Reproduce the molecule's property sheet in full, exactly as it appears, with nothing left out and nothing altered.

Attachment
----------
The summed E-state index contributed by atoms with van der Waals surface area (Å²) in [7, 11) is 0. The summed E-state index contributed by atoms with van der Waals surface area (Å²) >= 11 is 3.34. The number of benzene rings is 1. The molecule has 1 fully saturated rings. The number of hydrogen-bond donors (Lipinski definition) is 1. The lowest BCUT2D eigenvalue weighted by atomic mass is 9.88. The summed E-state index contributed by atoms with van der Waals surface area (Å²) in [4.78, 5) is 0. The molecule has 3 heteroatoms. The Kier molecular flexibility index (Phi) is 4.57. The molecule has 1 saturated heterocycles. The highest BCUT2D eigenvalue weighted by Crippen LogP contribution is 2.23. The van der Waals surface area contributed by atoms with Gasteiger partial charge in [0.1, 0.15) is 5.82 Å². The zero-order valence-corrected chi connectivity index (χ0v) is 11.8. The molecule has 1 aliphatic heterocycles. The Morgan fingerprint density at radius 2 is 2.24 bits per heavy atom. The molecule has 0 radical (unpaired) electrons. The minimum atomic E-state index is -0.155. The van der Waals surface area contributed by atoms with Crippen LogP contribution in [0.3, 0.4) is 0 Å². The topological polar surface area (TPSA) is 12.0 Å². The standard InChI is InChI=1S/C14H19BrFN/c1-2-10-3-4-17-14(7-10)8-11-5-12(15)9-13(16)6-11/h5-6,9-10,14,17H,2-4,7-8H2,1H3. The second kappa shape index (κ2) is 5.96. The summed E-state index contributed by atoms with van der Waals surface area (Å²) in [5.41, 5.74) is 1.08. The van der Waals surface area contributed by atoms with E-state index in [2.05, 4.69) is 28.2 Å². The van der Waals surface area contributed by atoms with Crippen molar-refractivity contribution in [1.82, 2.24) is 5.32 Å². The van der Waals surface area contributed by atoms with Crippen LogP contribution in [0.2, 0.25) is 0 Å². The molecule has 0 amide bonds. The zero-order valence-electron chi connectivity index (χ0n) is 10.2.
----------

The summed E-state index contributed by atoms with van der Waals surface area (Å²) in [7, 11) is 0. The summed E-state index contributed by atoms with van der Waals surface area (Å²) >= 11 is 3.34. The number of benzene rings is 1. The molecule has 1 fully saturated rings. The number of hydrogen-bond donors (Lipinski definition) is 1. The lowest BCUT2D eigenvalue weighted by atomic mass is 9.88. The summed E-state index contributed by atoms with van der Waals surface area (Å²) in [4.78, 5) is 0. The molecule has 3 heteroatoms. The Kier molecular flexibility index (Phi) is 4.57. The molecule has 1 saturated heterocycles. The highest BCUT2D eigenvalue weighted by Crippen LogP contribution is 2.23. The van der Waals surface area contributed by atoms with Gasteiger partial charge in [0.1, 0.15) is 5.82 Å². The zero-order valence-corrected chi connectivity index (χ0v) is 11.8. The molecule has 1 aliphatic heterocycles. The Morgan fingerprint density at radius 2 is 2.24 bits per heavy atom. The molecule has 0 radical (unpaired) electrons. The minimum atomic E-state index is -0.155. The van der Waals surface area contributed by atoms with Crippen LogP contribution in [0.3, 0.4) is 0 Å². The topological polar surface area (TPSA) is 12.0 Å². The standard InChI is InChI=1S/C14H19BrFN/c1-2-10-3-4-17-14(7-10)8-11-5-12(15)9-13(16)6-11/h5-6,9-10,14,17H,2-4,7-8H2,1H3. The second kappa shape index (κ2) is 5.96. The summed E-state index contributed by atoms with van der Waals surface area (Å²) in [5.41, 5.74) is 1.08. The van der Waals surface area contributed by atoms with E-state index in [2.05, 4.69) is 28.2 Å². The van der Waals surface area contributed by atoms with Crippen molar-refractivity contribution in [1.82, 2.24) is 5.32 Å². The van der Waals surface area contributed by atoms with Crippen LogP contribution in [0.2, 0.25) is 0 Å². The molecule has 0 amide bonds. The zero-order valence-electron chi connectivity index (χ0n) is 10.2.